The essence of advertising lies very often in unusual and surprising juxtapositions of apparently incongruous elements, which nevertheless successfully combine in producing a coherent and understandable message. A vital role is performed by a skillfully engineered context, which allows for simultaneous activation of certain otherwise inconspicuous senses and the construction of novel and attractive connections. Such theoretical proposals as Lemke’s traversals (2001; 2005), Fauconnier and Turner’s Conceptual Blending Theory (1998; 2002) and Kecskes’s Dynamic Model of Meaning (2008) seem to describe many vital aspects of the phenomenon in question. It is in advertising that we often come across the linking of elements by transgressing naturally existing borders between domains which are unrelated, and we are invited to map onto one another different mental spaces on the basis of their salient analogy or identity, and indulge in creative riddle-like exploration of contextual elements in order to reconstruct the intended message. These techniques’ true power lies in their ability to blur the distinction between ‘the real’ and ‘the imagined’ to such an extent that certain irrational but attractive connections, implanted in the minds of the audience, contribute to subsequent decisions in the real world. The present study attempts to uncover the ways in which certain unrelated elements are skillfully brought together in a context which allows for such a juxtaposition in selected Polish TV advertisements for various medicine and health-related products. The method employed is an in-depth content analysis of the material, followed by an attempt to integrate the identified mechanisms with the models of meaning-making mentioned above. The results will hopefully help in better understanding of the ways in which particular components of the context may interact with the message expressed verbally or pictorially in the construction of multilevel meanings in advertising communication.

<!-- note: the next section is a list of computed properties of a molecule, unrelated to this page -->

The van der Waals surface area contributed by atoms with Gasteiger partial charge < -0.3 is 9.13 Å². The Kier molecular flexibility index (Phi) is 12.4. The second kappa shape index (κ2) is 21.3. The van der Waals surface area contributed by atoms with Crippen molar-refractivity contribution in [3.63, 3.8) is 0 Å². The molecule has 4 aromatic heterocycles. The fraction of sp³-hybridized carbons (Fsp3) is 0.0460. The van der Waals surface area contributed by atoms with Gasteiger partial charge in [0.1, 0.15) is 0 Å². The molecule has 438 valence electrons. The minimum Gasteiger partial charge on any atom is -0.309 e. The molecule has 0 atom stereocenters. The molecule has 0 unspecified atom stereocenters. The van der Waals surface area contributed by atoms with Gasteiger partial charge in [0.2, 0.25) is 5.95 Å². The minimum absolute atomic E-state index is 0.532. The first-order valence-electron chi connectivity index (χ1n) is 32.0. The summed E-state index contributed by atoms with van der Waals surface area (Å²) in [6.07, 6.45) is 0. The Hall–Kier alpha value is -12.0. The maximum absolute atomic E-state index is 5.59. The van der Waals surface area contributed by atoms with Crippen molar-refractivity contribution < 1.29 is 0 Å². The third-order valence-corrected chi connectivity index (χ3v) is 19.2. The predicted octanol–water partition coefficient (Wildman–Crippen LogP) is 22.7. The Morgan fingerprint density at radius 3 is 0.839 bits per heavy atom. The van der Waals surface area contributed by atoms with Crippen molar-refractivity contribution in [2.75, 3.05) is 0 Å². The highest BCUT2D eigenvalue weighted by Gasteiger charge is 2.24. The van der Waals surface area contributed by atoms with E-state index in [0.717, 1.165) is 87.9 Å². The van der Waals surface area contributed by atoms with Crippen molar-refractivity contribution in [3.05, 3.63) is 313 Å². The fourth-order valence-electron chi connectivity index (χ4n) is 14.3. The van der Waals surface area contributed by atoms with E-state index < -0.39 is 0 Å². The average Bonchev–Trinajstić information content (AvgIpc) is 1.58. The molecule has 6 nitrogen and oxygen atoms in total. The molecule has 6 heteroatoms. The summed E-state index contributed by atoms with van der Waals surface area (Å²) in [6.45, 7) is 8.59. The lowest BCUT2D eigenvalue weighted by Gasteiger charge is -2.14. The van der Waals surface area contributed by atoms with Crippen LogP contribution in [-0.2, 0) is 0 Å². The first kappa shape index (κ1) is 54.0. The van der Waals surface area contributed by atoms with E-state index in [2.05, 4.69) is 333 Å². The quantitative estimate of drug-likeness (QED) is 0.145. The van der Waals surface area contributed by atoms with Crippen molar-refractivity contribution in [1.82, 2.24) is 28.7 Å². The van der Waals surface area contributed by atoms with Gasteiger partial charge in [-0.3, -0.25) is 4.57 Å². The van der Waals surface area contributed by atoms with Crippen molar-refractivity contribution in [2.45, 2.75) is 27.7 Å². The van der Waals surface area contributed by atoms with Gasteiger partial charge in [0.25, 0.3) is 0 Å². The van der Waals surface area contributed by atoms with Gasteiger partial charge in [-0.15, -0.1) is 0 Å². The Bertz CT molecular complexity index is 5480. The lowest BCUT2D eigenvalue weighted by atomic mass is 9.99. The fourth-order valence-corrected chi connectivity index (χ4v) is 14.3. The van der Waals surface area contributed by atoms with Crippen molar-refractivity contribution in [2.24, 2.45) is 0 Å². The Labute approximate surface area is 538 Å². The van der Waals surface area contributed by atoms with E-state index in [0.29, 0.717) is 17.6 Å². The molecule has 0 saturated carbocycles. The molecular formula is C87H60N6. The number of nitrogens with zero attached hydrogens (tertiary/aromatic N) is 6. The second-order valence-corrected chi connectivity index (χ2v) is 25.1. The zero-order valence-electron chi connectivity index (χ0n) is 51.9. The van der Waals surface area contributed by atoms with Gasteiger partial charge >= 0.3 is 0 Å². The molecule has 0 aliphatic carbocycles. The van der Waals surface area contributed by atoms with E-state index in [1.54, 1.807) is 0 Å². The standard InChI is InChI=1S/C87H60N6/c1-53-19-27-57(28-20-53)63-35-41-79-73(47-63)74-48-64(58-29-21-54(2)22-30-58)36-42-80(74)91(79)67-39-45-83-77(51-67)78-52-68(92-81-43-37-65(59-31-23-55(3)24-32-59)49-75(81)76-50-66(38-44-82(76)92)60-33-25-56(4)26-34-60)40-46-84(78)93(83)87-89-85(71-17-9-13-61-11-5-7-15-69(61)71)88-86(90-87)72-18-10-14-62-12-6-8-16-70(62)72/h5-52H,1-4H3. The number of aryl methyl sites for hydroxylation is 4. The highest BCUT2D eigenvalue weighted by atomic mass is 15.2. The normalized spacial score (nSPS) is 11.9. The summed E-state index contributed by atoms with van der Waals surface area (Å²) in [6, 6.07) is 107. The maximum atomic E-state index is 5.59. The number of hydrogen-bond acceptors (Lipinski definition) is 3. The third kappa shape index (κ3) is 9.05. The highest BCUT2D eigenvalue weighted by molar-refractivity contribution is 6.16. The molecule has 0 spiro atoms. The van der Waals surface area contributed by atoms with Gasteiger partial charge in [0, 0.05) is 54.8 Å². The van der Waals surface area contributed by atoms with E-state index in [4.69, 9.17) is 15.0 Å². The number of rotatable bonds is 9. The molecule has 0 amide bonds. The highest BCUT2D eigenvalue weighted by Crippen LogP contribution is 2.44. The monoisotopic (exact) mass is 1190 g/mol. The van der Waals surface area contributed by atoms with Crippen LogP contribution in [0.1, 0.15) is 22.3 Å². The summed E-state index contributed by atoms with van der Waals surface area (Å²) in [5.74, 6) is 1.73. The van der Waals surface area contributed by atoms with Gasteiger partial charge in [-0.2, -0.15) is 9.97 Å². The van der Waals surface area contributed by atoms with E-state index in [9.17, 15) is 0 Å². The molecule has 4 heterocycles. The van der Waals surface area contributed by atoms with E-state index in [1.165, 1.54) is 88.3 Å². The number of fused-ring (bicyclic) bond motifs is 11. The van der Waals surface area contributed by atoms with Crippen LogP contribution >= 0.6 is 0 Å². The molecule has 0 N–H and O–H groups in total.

Discourse Completion Test (DCT) became a very popular research instrument after the publication of the infl uential Blum-Kulka & Olshtain’s (1984) paper titled “Requests and apologies: a cross-cultural study of speech act realization patterns (CCSARP)”. Hundreds and thousands of papers employing the data collection instrument, originally developed by Blum-Kulka in 1982, have been published since then, and the controlled elicitation procedure has left a very important mark on the way in which speech acts have been studied cross-culturally. DCT has its strong supporters as well as pronounced enemies, but its contribution to the development of the fi eld cannot be questioned. The paper presents an overview of the advantages and disadvantages of the data collection tool, as well as a synthesis of the most important fi ndings which it has managed to yield so far. Major directions of research are summarized and possible future developments outlined.